This project is carried out in collaboration with the Child Development Service program of Children’s Health Queensland. The aim is to improve the monitoring of the metabolic side effects, such as weight gain and hyperlipidemia, of atypical antipsychotics in children. First, a retrospective audit of youth prescribed atypical antipsychotics will be undertaken over the past 12

months through the case records providing a view on the current metabolic monitoring. Staff, stakeholders and consumers will be interviewed to establish the challenges in safe use of antipsychotic medicines among youth. Based on the outcomes, relevant strategies for monitoring antipsychotic prescription in the services will be developed through validated behavioural change frameworks. Finally, these strategies will be implemented across the study sites and the success of implementation will be evaluated.

Principal Investigator​: William Bor and Dr. Sohil A Khan (Grifftih University)

SMS4Perinatal Parents

The Queensland Centre for Perinatal and Infant Mental Health (QCPIMH) in collaboration with the University of Newcastle Family Action Centre (UNFAC) are undertaking a feasibility study in Queensland, that will trial a digital mental health promotion and prevention intervention for parents, who are at greater risk of experiencing emotional distress in the perinatal period (pregnancy and early parenthood). The project, SMS for Perinatal Parents (SMS4PP) will develop, implement and evaluate the provision of information and mental health support, via the use of smart phone text messaging (SMS) to women with an infant less than six months of age, who have been diagnosed with perinatal mental illness, and their partners.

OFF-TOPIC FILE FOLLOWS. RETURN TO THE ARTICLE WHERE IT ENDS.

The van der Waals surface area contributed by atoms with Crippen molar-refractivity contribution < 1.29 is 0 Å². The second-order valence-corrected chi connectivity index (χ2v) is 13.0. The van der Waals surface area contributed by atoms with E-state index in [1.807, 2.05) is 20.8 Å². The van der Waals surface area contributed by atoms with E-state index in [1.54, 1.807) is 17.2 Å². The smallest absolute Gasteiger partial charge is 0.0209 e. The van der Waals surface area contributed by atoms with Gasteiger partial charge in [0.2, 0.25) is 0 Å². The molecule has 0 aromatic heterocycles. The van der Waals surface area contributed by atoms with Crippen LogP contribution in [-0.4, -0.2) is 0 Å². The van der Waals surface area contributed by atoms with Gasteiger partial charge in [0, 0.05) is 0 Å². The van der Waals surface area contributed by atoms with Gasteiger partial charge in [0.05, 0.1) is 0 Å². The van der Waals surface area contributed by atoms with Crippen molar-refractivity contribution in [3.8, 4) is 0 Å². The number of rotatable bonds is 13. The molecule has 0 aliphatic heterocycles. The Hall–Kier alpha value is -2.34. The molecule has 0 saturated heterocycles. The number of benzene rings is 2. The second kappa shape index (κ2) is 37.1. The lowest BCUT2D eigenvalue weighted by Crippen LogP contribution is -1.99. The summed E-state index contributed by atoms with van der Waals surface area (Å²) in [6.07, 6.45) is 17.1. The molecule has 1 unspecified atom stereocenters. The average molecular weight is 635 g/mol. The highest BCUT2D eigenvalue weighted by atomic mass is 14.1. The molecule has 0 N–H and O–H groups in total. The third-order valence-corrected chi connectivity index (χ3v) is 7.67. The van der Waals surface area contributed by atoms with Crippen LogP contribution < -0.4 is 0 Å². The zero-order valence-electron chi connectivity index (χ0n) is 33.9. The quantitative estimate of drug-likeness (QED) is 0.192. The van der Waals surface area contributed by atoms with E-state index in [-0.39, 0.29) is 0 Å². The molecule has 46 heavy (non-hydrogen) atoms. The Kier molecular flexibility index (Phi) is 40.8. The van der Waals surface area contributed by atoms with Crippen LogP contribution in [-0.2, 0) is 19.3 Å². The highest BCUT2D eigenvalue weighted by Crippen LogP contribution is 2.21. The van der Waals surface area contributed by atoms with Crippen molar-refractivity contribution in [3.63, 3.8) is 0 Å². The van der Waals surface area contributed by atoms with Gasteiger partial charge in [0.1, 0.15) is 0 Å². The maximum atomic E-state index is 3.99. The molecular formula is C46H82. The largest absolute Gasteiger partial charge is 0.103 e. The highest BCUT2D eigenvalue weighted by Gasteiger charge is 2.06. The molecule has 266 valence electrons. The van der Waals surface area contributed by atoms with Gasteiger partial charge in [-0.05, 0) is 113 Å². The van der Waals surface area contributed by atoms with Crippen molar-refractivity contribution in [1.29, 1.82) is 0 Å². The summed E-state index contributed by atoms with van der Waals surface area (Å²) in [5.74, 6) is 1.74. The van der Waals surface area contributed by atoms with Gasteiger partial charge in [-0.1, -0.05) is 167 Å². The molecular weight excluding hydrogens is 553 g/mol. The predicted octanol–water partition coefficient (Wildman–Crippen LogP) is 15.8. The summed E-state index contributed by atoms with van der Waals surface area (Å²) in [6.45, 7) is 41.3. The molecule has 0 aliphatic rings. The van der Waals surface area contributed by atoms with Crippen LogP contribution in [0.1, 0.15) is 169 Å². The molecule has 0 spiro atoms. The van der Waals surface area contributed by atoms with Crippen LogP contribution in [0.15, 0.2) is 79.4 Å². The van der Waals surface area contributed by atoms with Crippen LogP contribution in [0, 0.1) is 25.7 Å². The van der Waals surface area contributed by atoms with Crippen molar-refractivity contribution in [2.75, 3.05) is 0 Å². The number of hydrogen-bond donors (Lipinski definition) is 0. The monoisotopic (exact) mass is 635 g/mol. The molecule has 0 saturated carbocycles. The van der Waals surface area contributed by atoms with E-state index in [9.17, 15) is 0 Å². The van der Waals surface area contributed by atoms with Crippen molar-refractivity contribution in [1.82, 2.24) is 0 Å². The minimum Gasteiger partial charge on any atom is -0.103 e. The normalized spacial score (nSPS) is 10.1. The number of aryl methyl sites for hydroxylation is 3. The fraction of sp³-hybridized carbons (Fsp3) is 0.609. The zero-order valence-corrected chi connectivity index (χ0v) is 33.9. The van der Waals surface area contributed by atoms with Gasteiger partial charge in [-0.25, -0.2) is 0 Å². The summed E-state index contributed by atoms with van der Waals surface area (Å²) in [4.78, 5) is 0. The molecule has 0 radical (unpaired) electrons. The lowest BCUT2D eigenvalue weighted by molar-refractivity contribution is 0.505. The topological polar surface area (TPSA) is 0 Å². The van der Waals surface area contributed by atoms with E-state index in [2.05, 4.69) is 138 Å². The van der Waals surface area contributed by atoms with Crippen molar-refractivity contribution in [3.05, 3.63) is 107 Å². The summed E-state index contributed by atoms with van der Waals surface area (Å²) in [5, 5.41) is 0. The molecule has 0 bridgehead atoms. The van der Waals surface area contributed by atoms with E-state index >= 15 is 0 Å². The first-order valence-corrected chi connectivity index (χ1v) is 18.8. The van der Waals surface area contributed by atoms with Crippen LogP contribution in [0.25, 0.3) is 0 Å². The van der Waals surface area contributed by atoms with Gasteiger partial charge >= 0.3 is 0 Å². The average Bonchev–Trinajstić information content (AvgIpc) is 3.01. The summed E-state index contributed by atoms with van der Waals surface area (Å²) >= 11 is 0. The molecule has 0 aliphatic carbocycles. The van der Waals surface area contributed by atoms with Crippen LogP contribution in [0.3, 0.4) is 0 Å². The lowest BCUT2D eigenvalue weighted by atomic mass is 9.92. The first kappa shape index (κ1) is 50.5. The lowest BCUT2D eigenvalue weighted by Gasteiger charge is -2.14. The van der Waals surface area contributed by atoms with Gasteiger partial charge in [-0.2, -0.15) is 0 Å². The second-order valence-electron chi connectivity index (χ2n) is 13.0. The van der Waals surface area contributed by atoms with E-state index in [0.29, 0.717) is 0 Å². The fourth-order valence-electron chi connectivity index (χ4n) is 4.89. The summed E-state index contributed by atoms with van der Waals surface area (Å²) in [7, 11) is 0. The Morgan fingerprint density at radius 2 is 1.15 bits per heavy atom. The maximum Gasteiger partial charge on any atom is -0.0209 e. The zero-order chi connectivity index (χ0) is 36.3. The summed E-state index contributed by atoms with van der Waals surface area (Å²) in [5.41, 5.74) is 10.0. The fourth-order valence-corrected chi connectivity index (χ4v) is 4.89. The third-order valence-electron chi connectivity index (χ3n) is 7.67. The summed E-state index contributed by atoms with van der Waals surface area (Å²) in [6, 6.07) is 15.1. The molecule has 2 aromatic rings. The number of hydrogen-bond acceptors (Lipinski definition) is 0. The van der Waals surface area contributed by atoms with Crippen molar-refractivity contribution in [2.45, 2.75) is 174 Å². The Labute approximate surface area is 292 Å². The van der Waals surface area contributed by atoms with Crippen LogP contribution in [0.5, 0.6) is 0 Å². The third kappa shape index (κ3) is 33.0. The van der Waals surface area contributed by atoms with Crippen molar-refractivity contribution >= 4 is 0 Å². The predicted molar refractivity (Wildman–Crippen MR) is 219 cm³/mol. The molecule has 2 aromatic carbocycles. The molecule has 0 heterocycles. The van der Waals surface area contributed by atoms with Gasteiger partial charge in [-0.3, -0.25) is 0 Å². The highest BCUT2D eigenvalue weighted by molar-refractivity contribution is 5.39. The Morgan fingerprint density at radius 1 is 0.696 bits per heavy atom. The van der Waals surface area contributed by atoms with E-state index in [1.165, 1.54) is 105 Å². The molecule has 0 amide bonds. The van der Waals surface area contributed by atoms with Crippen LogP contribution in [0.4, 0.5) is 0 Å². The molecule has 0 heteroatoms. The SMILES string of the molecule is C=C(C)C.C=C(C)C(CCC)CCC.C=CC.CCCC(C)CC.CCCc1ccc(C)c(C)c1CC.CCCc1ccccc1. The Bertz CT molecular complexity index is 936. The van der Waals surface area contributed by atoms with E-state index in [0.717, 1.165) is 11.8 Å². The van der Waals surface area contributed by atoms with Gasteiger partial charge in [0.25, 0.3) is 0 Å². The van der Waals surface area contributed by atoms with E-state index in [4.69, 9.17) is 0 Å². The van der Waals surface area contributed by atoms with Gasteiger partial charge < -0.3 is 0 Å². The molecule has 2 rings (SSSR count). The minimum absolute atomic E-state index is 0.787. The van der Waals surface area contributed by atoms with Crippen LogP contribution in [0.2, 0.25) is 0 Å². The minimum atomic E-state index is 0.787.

Principal Investigator: Dr Elisabeth Hoehn (QCPIMH)

Associate Investigators: Ms Catherine Rawlinson (QCPIMH), Dr Richard Fletcher (UNFAC)

Together in Mind, a perinatal and infant mental health day program

An investigation of a collaborative interagency service model, for mothers with a perinatal mental illness, and their infant children less than 12 months of age, delivered by adult and child and youth mental health clinicians and community child health nurses, across multiple sites in Queensland. The research aims to investigate the impact of this intensive small group intervention on maternal and infant mental health outcomes, maternal parenting skills and the parent-infant relationship, as well as exploring the clinicians’ experience of collaborating to deliver the program. 

Principal Investigator: Dr Elisabeth Hoehn

Associate Investigators: Ms Catherine Rawlinson, Ms Adrienne Irvine, Dr William Bor


Meet the team


A collaborative research project carried out by The University of Queensland and Vrije Universiteit in Amsterdam analysed more than 400,000 individuals to determine the genes behind these five psychiatric disorders.

UQ psychiatrist Professor Christel Middeldorp said several sets of genes marked all five disorders.​